When most parents discover their children have chicken pox, they run out to the store to buy calamine lotion. But when Camille Echols found out that her 11-year-old daughter, Ashley, had been exposed to the chicken pox, she had to rush her to the ER. For some children like Ashley, an infectious disease like the chicken pox could be fatal.
2. Some Children Aren't Healthy Enough For Vaccines
When Ashley was just 2 years old, she had a kidney transplant that saved her life, but it also left her highly susceptible to infectious diseases. Due to her vulnerable immune system, Ashley couldn’t receive the full chickenpox vaccine at the age when most kids are vaccinated, so for her – and for other children with compromised immune systems – an infectious disease like chicken pox is a very serious thing.
3. Echols Took To Facebook To Educate Anti-Vaxxers
As Echols watched her daughter sob on the hospital bed, she realized she had finally had enough. So she took to Facebook to share her feelings about the “anti-vax” movement. Her thesis: “The people choosing to skip vaccinations put children like my daughter at risk.”
4. Echols Is Not Only A Concerned Mom. She's Also A Nurse
Echols had chosen to remain quiet on the anti-vax movement for a long time, but she finally broke her silence when her daughter’s life was jeopardized. And as a pediatric RN “with over 10 years’ experience in transplant and chronic illness populations,” Echols is definitely knowledgeable on the subject of vaccinations. (Much more knowledgeable on the subject than, say, people who believe vaccinations cause autism. More on that later.)
5. Your Unvaccinated Child Threatens The Health Of Other Children
Since Echols is a medical professional, she's heard the other side of the vaccination debate, and she knew what comments to expect from the anti-vax movement. Like the common (yet ridiculous) argument, “Why would my unvaccinated kids be a threat to your vaccinated kids if you’re so sure they work?”
Echols proceeded to explain why immunosuppressed children like Ashley can die from a disease that is entirely preventable – but it's only preventable if others vaccinate their children.
Children like Ashley rely on the “herd immunity” to protect them from infectious diseases. The theory is that when a society vaccinates its healthy citizens, it cuts the chain of an infection’s transmission, thereby protecting those who can't be immunized. But for herd immunity to work, a certain percentage of a community needs to be vaccinated. So as more and more people are choosing not to vaccinate their children, they are leaving many vulnerable children at risk.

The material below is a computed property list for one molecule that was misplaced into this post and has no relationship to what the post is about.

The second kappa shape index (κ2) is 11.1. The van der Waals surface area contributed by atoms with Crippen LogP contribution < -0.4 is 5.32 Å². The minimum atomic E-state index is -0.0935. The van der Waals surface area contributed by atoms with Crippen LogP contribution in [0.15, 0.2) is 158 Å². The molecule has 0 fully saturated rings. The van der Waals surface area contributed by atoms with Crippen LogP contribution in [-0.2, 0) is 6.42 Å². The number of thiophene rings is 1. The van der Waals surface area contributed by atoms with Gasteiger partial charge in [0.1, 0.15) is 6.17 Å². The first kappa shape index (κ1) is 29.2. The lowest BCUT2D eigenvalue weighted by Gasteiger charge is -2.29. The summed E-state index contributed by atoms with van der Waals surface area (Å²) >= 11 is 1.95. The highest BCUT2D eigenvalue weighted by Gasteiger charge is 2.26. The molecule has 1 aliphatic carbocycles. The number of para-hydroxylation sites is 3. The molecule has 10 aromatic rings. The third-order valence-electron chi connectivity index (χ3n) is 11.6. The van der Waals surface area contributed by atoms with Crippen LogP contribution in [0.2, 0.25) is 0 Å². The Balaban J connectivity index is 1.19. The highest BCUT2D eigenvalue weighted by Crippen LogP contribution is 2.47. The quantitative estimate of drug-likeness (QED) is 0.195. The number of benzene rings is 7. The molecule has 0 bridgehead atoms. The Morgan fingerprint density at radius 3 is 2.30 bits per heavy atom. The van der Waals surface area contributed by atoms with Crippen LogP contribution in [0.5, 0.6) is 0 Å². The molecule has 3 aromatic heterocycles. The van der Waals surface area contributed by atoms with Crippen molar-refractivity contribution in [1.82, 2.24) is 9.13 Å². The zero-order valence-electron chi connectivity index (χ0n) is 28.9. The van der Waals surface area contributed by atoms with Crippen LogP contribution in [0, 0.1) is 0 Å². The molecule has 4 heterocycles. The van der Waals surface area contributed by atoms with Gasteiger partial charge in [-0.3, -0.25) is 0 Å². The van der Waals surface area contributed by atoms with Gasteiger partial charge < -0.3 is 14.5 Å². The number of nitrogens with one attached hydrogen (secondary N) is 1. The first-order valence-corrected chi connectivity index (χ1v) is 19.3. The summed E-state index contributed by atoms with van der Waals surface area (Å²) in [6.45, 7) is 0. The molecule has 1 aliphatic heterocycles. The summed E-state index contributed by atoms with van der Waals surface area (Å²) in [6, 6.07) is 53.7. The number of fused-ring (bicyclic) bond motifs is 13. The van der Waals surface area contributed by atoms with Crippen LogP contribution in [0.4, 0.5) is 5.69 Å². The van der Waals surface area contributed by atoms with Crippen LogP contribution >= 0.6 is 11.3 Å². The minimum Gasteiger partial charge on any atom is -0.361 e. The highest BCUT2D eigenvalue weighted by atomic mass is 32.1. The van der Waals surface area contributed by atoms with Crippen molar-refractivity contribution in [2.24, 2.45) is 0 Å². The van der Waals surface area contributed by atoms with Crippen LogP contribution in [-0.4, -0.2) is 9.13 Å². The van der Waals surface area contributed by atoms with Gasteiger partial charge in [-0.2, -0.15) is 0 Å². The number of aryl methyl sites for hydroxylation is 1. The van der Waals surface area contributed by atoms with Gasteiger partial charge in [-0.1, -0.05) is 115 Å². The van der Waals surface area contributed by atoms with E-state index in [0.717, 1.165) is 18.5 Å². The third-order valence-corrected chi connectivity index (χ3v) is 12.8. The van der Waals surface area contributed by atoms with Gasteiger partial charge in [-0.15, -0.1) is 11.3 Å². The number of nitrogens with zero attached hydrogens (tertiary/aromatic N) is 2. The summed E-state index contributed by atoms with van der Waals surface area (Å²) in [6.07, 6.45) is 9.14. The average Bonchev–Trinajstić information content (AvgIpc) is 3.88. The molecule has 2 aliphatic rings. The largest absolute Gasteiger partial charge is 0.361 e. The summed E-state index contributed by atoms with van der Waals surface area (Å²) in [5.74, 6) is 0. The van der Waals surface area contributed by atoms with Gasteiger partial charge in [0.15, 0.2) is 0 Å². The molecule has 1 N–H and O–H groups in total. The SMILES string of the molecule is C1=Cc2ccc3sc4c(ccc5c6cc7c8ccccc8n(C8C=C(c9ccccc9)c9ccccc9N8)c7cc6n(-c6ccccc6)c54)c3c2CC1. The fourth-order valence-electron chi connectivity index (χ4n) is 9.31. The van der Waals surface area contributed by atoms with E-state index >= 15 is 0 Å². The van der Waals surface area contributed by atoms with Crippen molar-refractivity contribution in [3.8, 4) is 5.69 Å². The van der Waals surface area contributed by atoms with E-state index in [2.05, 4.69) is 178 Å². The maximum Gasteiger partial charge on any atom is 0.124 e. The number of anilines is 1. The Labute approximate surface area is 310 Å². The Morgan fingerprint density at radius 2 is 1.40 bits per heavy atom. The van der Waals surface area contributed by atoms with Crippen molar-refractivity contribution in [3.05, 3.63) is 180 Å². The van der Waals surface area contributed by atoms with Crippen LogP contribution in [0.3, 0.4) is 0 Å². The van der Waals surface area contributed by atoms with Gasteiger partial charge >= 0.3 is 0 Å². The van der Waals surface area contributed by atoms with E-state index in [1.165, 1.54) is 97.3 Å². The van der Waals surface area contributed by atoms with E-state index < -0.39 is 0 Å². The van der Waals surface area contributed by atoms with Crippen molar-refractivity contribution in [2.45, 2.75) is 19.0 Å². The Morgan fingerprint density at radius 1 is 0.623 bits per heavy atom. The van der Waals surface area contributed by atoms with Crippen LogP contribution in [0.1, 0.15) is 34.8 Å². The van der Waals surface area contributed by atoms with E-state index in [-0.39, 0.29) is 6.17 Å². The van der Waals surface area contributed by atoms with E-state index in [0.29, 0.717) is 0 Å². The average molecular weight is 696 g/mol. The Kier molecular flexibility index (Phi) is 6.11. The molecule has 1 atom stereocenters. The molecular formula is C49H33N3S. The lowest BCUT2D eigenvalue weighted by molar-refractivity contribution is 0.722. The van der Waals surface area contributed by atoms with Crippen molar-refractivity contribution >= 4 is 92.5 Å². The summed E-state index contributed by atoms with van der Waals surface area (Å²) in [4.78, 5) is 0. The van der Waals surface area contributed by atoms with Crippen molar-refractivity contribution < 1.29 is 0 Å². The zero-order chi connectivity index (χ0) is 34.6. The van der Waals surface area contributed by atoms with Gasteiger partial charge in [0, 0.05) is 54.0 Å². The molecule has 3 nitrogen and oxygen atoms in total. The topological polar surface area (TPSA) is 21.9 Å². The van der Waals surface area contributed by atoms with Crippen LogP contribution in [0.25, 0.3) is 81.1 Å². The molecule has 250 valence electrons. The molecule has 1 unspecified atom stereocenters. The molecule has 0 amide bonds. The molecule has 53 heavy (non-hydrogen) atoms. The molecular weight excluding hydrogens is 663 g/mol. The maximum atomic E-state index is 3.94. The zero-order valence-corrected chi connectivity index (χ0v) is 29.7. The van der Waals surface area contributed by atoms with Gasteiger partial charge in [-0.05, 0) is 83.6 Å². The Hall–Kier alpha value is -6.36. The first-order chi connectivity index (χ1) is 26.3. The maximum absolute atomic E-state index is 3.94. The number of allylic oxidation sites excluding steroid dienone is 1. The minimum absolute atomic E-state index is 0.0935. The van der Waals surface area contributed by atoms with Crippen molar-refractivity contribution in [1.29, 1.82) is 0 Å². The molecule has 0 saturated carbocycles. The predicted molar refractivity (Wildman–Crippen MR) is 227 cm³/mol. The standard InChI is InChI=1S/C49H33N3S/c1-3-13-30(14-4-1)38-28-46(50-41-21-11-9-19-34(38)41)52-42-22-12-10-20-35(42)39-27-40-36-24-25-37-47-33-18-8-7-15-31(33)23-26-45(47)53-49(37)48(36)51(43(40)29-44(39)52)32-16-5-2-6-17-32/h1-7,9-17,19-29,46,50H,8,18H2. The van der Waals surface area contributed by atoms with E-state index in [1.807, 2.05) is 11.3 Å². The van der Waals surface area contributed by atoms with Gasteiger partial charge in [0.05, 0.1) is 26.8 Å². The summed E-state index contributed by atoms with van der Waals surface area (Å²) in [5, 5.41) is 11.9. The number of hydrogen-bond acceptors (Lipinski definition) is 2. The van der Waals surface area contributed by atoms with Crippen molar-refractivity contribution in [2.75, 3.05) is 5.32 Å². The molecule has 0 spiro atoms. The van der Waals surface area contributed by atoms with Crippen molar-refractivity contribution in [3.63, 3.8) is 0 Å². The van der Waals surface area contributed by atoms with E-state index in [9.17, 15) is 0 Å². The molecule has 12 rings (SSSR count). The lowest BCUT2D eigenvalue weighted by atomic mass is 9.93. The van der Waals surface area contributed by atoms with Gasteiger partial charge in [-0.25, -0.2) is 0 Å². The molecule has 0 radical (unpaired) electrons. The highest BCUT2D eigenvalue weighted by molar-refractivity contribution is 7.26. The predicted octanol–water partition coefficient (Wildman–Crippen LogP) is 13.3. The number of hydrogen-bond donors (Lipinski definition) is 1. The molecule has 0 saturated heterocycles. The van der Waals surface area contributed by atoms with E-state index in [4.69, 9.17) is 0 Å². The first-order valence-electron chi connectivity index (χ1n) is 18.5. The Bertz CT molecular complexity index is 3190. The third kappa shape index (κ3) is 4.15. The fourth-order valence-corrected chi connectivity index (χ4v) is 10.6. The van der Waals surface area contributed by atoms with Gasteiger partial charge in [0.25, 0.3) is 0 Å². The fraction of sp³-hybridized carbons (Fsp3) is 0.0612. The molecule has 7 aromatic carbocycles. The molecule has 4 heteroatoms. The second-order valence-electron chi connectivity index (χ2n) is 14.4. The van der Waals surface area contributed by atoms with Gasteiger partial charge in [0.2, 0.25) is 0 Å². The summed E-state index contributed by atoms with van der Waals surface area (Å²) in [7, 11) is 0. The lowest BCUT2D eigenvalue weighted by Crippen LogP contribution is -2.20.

7. Let's All Educate Ourselves About Preventable Diseases
The Clinical Kidney Journal explains why chicken pox isn’t something to sneeze at: “Chicken pox…which is a benign disease with a largely stable course among the general population, can have severe outcomes for immunocompromised patients, accounting for almost 90% with significant morbidity and mortality in…infected patients.”
So saying something like, “It’s just chicken pox, she won’t die,” is just plain ignorant.
A main reason why anti-vaxxers consider vaccinations to be evil is that they believe that vaccines cause autism. This myth has been debunked time and time again. According to the CDC, “studies have shown that there is no link between receiving vaccines and developing ASD.” Vaccines – with rare exceptions – are very safe.
10. Diseases That Were Eradicated Are Now Returning
Echols didn’t know if the child that passed the chicken pox on to her daughter had the vaccine or not, but she said that wasn’t the point.
She added, “The resurgence of chicken pox, whooping cough, measles and other diseases that were nearly eradicated years ago is a direct result of a large percentage of the population deciding not to vaccinate their children without sound research the support that decision.”
11. Diseases Like Measles Are Making A Scary Comeback
This is a point of concern for many medical professionals across the country – diseases that were nearly extinct are now coming back, and it’s because people are choosing not to vaccinate their children. Measles, for instance, was considered to be eradicated in 2000, but there have been numerous measles outbreaks in recent years.
Jason McDonald, a spokesperson for the CDC, says, “If you are unvaccinated and you come in contact with measles, there's a 90% chance you will get it.” And guess what? Children can die from the measles. It’s rare, but it’s possible. It’s also completely preventable.
12. She Wanted To Encourage Others To 'Educate Themselves'
Echols wanted to make it clear that her post was meant to explain just why it’s so important that they vaccinate their children. “The intent behind the post wasn’t to shame parents, but to encourage them to educate themselves," she said. "I had a rare opportunity as a mother and nurse in one to share this information.”
And fun fact: You have a MUCH higher chance of getting struck by lightning than having a severe reaction to a vaccine. Only 1 out of every million people has a severe reaction to a vaccine. In comparison, you have a 1 out of 12,000 chance of getting struck by lightning.
Fortunately, Ashley is doing well and has shown no signs of the disease, so Echols can breathe easy – for now, at least. Unfortunately, for parents of immunosuppressed children, they will always have to worry about infectious diseases. Especially now that so many other parents are choosing not to vaccinate their children.
14. As If You Didn't Love Echols Enough Already...
Not only is Echols an internet hero for taking a stand against the anti-vax movement, but she’s also an all-around amazing woman. Echols was originally Ashley’s nurse, but she eventually adopted her when Ashley’s birth mother couldn’t provide the level of care that Ashley needed. “We just had this bond,” Echols told The Daily Mail Online. “I would bring her clothes and other things. I was caring for her.”